Professional sports — including basketball, hockey, baseball, soccer, and tennis — are all being temporarily put on hold in response to the novel coronavirus pandemic, a dramatic step as businesses and government agencies move to limit large gatherings of people to stop the spread of the virus.
On Thursday, the National Hockey League, Major League Soccer, and the Association of Tennis Professionals announced the suspension of all games over concerns of COVID-19, the disease caused by the coronavirus. Major League Baseball also announced it would suspend the remainder of all spring training games and delay opening day of the regular season by two weeks.
"This action is being taken in the interest of the safety and well-being of our players, Clubs and our millions of loyal fans," the MLB said in a statement. "Nothing is more important to us than the health and safety of our players, employees and fans."
The decision came a day after the NBA decided to suspend its 2020 season after the Utah Jazz's Rudy Gobert tested positive for the coronavirus. On Thursday, ESPN reported Donovan Mitchell, another Jazz player, has also tested positive for the coronavirus.
The NHL noted its decision was made in part because hockey teams share so many facilities with the NBA.
"In light of ongoing developments resulting from the coronavirus, and after consulting with medical experts and convening a conference call of the Board of Governors, the National Hockey League is announcing today that it will pause the 2019–20 season beginning with tonight's games," NHL Commissioner Gary Bettman said in a statement. "Following last night's news that an NBA player has tested positive for coronavirus — and given that our leagues share so many facilities and locker rooms and it now seems likely that some member of the NHL community would test positive at some point — it is no longer appropriate to continue to play games at this time."
The pause in professional hockey games appears to have no set deadline at this point, with Bettman stating only that the league's goal was to "resume play as soon as it is appropriate and prudent."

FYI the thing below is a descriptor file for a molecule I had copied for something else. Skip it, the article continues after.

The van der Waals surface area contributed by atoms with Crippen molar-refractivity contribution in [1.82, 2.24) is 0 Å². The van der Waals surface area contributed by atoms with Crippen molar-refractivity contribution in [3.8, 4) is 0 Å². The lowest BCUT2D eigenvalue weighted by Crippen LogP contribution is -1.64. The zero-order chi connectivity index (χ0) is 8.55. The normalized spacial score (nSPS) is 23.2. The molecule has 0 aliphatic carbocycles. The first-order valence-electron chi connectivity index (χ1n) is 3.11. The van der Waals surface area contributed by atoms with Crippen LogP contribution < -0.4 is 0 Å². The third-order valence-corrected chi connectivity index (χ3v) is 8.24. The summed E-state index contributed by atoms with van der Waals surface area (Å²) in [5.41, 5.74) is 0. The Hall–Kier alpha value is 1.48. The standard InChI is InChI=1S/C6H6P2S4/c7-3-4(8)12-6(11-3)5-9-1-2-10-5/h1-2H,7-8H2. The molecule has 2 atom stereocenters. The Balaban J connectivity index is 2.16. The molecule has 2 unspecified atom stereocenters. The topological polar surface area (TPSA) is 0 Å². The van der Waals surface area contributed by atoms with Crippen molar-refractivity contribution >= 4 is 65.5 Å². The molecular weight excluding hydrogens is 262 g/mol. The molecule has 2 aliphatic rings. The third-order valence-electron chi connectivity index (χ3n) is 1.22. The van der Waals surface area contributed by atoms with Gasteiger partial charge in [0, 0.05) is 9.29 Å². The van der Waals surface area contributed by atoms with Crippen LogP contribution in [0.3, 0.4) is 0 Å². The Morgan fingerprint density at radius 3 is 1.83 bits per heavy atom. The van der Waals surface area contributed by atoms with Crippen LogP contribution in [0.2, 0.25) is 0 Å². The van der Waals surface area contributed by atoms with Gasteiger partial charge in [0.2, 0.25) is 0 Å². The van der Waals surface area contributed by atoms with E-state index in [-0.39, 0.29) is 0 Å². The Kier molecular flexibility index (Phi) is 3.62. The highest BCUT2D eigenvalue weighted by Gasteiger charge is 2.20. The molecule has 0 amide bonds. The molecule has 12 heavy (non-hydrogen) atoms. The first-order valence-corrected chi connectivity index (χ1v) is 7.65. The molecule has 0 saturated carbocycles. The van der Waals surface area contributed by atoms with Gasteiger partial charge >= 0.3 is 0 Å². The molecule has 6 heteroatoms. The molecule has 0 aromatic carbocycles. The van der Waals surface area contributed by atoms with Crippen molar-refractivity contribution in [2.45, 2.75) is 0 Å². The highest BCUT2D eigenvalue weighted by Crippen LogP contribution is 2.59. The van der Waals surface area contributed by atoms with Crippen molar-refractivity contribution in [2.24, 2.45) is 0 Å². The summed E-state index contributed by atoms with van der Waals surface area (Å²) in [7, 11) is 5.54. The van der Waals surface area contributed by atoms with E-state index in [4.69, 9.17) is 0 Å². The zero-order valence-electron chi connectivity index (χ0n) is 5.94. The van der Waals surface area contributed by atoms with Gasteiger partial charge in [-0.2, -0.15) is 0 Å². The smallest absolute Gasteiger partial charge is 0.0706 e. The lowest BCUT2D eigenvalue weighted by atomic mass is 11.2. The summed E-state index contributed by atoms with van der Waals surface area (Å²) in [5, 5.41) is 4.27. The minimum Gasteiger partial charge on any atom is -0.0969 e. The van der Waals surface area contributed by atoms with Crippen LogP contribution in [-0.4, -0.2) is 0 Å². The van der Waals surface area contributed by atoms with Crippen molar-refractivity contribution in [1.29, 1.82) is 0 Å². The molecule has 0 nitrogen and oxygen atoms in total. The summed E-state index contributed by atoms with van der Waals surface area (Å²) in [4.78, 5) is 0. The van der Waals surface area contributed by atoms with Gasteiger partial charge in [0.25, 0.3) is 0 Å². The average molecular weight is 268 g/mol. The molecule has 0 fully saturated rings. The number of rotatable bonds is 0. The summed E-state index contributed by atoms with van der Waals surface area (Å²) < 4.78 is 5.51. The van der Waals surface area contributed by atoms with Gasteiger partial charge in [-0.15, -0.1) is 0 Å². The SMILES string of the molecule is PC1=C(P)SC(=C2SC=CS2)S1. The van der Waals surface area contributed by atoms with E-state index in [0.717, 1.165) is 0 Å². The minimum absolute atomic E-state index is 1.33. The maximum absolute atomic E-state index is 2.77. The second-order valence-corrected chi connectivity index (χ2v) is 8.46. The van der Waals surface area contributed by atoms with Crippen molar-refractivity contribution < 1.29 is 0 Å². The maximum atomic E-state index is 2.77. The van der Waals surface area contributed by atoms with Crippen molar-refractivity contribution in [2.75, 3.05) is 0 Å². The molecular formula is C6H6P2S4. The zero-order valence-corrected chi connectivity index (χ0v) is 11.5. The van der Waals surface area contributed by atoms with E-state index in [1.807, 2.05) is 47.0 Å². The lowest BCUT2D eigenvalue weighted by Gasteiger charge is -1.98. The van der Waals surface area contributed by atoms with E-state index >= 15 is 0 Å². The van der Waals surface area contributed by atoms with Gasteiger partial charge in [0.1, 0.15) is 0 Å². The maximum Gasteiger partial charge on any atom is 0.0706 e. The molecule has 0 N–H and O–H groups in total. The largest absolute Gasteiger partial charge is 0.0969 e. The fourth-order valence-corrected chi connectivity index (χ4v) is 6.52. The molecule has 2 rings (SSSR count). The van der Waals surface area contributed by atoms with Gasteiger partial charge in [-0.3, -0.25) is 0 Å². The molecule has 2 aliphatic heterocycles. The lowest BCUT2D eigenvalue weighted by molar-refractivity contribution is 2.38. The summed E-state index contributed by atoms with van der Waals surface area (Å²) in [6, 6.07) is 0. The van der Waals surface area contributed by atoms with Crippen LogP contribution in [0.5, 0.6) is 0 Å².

As the number of new coronavirus infections increases in the US, several states have canceled large gatherings of people to curb the spread of the virus. By canceling professional sports events, leagues would effectively be shutting down one of the largest gathering places for people in some cities.
Currently, there are more than 1,300 confirmed cases of COVID-19 in the US.
After initially saying it would strictly limit who could attend upcoming games, the NCAA announced Thursday that it was canceling its remaining winter and spring championships — including March Madness.
"This decision is based on the evolving COVID-19 public health threat, our ability to ensure the events do not contribute to spread of the pandemic, and the impracticality of hosting such events at any time during this academic year given ongoing decisions by other entities," the NCAA statement said.
Major League Soccer on Thursday said its suspension of matches would last 30 days while the league assesses the impact of the virus.
"Our clubs were united today in the decision to temporarily suspend our season," MLS Commissioner Don Garber said in a statement.
Men's professional tennis will halt matches for six weeks, which would affect the Miami Open, the US Men's Clay Court Championship, the Grand Prix Hassan II, the Rolex Monte-Carlo Masters, the Barcelona Open, and the Hungarian Open.
"This is not a decision that was taken lightly and it represents a great loss for our tournaments, players, and fans worldwide," the tennis association's chair Andrea Gaudenzi said in a statement. "However we believe this is the responsible action needed at this time in order to protect the health and safety of our players, staff, the wider tennis community and general public health in the face of this global pandemic."
On Thursday morning, MLB Commissioner Rob Manfred also held a call with the owners of the league's 30 teams, informing them of the decision to cancel spring training games and delay the start of the season — March 26 — by at least two weeks.
However, the league also mentioned it would "remain flexible as events warrant," regarding the delay of games.
Although football season does not begin until September, the National Football League also canceled is annual meeting in late March—when it considers rule changes, schedule, bylaws and other major changes—because of "the league's primary concern to protect the health of club and league employees and the public."
Other sports are similarly taking major steps to stop the congregation of large groups of people at their venues.
On Thursday, NASCAR announced that its upcoming races would take place without fans.
"These events will be restricted to competitors, crews, officials and other necessary personnel to conduct the race," it announced Thursday. "We will work with public health officials as we determine future scheduling beyond these events."